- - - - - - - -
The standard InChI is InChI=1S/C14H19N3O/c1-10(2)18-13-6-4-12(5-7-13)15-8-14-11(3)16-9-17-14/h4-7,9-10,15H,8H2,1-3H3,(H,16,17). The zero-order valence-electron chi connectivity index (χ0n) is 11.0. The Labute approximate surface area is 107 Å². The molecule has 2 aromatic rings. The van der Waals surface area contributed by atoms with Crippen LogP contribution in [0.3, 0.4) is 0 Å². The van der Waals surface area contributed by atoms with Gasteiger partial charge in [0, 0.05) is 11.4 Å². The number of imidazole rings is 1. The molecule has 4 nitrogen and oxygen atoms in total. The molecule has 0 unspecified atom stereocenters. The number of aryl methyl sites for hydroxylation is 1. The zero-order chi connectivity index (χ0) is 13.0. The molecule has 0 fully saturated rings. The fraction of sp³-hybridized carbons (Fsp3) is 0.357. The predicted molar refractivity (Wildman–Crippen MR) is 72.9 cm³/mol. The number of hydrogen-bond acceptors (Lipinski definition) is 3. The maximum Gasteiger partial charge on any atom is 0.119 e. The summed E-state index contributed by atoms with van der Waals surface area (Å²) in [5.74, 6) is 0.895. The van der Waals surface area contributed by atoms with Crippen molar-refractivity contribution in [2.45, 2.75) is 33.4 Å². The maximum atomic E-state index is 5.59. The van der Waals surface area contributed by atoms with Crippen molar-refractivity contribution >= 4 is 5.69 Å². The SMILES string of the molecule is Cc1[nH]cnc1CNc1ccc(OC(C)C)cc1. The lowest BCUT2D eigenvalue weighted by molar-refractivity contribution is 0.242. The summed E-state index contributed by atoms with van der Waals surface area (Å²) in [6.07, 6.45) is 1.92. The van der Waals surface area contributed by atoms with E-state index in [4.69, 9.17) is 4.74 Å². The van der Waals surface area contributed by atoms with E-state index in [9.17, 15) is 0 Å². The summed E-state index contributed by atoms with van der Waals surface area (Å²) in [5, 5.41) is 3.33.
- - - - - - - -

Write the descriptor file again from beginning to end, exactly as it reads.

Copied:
The standard InChI is InChI=1S/C14H19N3O/c1-10(2)18-13-6-4-12(5-7-13)15-8-14-11(3)16-9-17-14/h4-7,9-10,15H,8H2,1-3H3,(H,16,17). The zero-order valence-electron chi connectivity index (χ0n) is 11.0. The Labute approximate surface area is 107 Å². The molecule has 2 aromatic rings. The van der Waals surface area contributed by atoms with Crippen LogP contribution in [0.3, 0.4) is 0 Å². The van der Waals surface area contributed by atoms with Gasteiger partial charge in [0, 0.05) is 11.4 Å². The number of imidazole rings is 1. The molecule has 4 nitrogen and oxygen atoms in total. The molecule has 0 unspecified atom stereocenters. The number of aryl methyl sites for hydroxylation is 1. The zero-order chi connectivity index (χ0) is 13.0. The molecule has 0 fully saturated rings. The fraction of sp³-hybridized carbons (Fsp3) is 0.357. The predicted molar refractivity (Wildman–Crippen MR) is 72.9 cm³/mol. The number of hydrogen-bond acceptors (Lipinski definition) is 3. The maximum Gasteiger partial charge on any atom is 0.119 e. The summed E-state index contributed by atoms with van der Waals surface area (Å²) in [5.74, 6) is 0.895. The van der Waals surface area contributed by atoms with Crippen molar-refractivity contribution in [2.45, 2.75) is 33.4 Å². The maximum atomic E-state index is 5.59. The van der Waals surface area contributed by atoms with Crippen molar-refractivity contribution >= 4 is 5.69 Å². The SMILES string of the molecule is Cc1[nH]cnc1CNc1ccc(OC(C)C)cc1. The lowest BCUT2D eigenvalue weighted by molar-refractivity contribution is 0.242. The summed E-state index contributed by atoms with van der Waals surface area (Å²) in [6.07, 6.45) is 1.92. The van der Waals surface area contributed by atoms with E-state index in [4.69, 9.17) is 4.74 Å². The van der Waals surface area contributed by atoms with E-state index in [9.17, 15) is 0 Å². The summed E-state index contributed by atoms with van der Waals surface area (Å²) in [5, 5.41) is 3.33.